Sunday, January 17, 2021

"A Splendid Ruin"

Megan Chance is the bestselling, critically acclaimed author of several novels. Her books have been picks for Amazon Book of the Month, IndieNext, and the Historical Novel Society Editors’ Choice. Booklist calls her writing “provocative and haunting.”

Chance lives in the Pacific Northwest.

She applied the Page 69 Test to her new novel, A Splendid Ruin, and reported the following: 
From page 69:
It seemed that nearly everyone in San Francisco had the idea to go to the Cliff House that Sunday—or to the enormous, Grecian-styled Sutro Baths nearby. The oceanside highway had been lively with horses and carriages, other bicyclists, and automobiles, and now they crowded the entrance. Men in their driving and bicycling caps dallied on the huge porch, women with colorful parasols and scarves and tams and, yes, one or two in bloomers.

“We need a table at the west windows,” Goldie said as we went inside. “I want May to see the view.”

The hall was long, the woodwork gleaming, the decor elegant, beautiful, and soothing. Places like this accentuated how truly the Sullivan house unsettled, that a resort should feel more like home.

Pillars punctuated the dining room, which was tastefully ornamented with palms and ferns and hanging lamps. It was indeed crowded, but we were seated promptly at a white-clothed table next to a window overlooking a veranda and the Pacific Ocean. Talk, silver clinking against plate, and the wonderful smells of food and smoke and that underlying, ever-present scent of the sea only added to the stunning view.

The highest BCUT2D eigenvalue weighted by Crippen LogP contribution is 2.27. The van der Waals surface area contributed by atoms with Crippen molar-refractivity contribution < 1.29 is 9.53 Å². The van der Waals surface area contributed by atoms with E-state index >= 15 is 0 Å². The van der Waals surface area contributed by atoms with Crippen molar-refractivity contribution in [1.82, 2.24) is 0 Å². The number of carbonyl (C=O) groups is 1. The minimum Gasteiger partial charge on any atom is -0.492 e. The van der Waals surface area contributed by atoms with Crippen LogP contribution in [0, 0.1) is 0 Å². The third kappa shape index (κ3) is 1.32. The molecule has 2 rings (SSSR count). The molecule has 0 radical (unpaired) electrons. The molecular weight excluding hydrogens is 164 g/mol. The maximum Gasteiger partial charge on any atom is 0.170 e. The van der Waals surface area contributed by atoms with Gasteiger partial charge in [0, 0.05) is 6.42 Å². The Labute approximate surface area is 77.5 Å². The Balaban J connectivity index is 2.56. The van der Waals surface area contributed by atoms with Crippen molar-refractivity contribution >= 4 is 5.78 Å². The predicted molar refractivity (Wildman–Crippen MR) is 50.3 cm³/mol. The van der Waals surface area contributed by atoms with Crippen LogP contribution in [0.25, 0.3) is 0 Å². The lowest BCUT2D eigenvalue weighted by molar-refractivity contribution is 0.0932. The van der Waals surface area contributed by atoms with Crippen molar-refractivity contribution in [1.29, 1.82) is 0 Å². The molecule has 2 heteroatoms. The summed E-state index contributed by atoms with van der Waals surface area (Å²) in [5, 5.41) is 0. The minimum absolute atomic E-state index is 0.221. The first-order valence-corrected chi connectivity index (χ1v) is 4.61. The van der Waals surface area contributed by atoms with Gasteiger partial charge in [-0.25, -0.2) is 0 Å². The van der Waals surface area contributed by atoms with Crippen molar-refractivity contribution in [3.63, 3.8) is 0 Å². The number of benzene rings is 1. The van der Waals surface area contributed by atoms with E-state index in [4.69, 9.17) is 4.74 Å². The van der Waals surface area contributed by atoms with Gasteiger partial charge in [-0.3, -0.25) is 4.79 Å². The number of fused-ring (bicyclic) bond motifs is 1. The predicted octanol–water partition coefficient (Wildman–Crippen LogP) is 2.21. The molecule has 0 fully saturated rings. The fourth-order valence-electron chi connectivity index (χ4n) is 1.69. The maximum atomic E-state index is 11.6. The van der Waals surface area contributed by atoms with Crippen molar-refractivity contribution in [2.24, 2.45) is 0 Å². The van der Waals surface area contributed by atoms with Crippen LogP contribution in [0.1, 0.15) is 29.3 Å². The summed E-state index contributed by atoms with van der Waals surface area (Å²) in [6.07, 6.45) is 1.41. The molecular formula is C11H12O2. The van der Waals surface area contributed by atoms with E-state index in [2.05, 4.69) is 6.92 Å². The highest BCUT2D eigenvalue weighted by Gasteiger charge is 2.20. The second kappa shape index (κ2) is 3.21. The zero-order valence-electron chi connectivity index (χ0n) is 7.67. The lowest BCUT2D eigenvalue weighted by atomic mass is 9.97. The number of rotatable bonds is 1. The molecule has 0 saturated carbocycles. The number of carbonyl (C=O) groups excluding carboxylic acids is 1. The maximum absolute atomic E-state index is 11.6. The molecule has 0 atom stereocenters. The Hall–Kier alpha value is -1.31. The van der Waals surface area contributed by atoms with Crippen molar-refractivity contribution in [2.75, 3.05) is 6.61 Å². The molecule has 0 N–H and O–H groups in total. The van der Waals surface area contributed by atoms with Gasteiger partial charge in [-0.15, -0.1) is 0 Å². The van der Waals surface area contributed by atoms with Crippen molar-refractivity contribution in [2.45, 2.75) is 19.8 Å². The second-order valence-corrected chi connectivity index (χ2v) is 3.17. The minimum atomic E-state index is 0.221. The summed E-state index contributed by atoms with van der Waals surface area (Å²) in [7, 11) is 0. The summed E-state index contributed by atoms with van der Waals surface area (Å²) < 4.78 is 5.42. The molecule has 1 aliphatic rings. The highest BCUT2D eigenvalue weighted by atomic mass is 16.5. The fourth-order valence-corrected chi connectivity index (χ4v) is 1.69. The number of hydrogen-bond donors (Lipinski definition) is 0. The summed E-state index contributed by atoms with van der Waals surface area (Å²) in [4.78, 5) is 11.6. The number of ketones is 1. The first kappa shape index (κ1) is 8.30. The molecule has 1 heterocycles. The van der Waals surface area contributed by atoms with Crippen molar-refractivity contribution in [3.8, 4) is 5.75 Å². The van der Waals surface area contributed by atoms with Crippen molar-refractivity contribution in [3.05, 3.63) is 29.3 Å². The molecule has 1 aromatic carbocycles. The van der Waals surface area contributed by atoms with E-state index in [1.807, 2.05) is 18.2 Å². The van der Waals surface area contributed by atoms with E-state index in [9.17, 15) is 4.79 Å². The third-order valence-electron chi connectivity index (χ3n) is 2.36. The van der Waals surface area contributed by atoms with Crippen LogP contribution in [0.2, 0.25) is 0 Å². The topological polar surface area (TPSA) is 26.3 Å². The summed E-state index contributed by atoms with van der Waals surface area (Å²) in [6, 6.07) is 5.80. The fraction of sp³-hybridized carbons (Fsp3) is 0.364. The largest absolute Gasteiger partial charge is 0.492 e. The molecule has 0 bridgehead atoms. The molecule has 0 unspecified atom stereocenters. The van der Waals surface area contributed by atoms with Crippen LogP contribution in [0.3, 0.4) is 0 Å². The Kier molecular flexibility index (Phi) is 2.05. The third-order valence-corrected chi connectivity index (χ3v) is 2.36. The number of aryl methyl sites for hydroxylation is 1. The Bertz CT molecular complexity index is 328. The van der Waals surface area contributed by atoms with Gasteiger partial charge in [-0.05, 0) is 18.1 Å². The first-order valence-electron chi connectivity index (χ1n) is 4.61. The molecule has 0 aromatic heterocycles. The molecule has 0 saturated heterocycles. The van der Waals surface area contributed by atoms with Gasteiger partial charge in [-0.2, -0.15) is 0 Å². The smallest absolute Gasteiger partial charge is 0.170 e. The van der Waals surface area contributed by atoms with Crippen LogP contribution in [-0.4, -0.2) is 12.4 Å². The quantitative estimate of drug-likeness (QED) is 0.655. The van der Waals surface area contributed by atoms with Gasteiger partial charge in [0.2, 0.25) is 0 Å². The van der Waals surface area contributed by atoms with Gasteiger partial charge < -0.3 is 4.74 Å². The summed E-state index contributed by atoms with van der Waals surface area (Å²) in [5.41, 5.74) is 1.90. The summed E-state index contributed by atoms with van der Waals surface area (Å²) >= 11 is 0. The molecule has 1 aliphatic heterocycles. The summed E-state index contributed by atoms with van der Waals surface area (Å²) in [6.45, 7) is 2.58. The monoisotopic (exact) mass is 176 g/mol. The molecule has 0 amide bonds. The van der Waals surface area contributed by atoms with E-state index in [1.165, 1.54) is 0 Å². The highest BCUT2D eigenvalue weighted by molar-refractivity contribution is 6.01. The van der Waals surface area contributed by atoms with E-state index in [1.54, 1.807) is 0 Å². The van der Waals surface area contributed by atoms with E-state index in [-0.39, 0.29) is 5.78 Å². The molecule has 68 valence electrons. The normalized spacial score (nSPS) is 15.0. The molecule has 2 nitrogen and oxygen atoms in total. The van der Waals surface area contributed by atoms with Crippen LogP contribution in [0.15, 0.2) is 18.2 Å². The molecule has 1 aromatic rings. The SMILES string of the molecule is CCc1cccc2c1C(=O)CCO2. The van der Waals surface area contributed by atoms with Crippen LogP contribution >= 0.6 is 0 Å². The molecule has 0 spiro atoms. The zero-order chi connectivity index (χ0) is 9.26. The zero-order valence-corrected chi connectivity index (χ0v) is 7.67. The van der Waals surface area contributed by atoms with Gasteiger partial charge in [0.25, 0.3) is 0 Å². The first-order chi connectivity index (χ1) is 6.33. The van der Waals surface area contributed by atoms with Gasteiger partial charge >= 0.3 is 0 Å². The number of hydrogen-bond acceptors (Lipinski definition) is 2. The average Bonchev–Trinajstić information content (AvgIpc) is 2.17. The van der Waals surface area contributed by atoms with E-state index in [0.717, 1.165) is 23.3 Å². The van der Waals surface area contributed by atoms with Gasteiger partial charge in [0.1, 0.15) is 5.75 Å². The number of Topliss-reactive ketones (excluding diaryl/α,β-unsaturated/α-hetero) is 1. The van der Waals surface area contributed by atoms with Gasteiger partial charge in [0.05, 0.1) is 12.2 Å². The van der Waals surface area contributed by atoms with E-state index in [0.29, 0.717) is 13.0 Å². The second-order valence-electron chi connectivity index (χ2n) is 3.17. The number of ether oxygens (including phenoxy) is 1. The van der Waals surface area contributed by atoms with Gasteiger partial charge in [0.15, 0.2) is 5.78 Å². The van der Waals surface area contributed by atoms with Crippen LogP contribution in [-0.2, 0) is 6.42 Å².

“Don’t you love it, May?” Goldie asked. “Aren’t you glad you’re here instead of gloomy old Brooklyn?”

“You know I am. How many times must I say it?”
Page 69 of A Splendid Ruin shows the protagonist, May Kimble, her rich cousin Goldie Sullivan, and two friends at the famous Cliff House in San Francisco, a famous society restaurant on the cliffs overlooking the ocean.

The scene sets a normal Society Sunday—a world to which May has only recently been introduced, and so this is all very new to her. While the McLuhan test gives you an idea of the book’s atmosphere, it really gives you no sense of the foreboding or impending doom and disaster which permeates the book. The novel feels fairly light and inconsequential here, with not much indication of the story’s darkness or its themes of betrayal and revenge.

I think it gives you a good idea of the writing itself, however. This is also the page that sets up the reader for the introduction of two important plot points: on page 70 we are introduced to Ellis Farge, a mysterious architect who shows May dreams she hasn’t even realized she’s had, and to Steven Oelrichs, who is a clue to the strange goings-on at the Sullivan House. So while page 69 reveals little more than atmosphere, it does serve as a crucial framing, and gives a sense of the fairy-tale world in which May finds herself, which soon (this is not a spoiler) becomes something much more terrifying.
Visit Megan Chance's website.

My Book, The Movie: A Splendid Ruin.

--Marshal Zeringue

Friday, January 15, 2021

"Corporate Gunslinger"

Doug Engstrom has been a farmer's son, a US Air Force officer, a technical writer, a computer support specialist, and a business analyst, as well as being a writer of speculative fiction. He lives near Des Moines, Iowa with his wife, Catherine Engstrom.

Engstrom applied the Page 69 Test to his 2020 novel, Corporate Gunslinger, and reported the following:
From page 69:
Chloe exited Simulator Thirty-Seven, her face stoic. For the hundredth and final match of her qualification series, her mech managed a 62-point shot to her lower chest, while she’d administered only a 27-point shoulder graze in return. The loss hurt in the battle for class rank, but Chloe’s sixtieth Qualification Week victory on Thursday had already assured her future as a TKC gunfighter.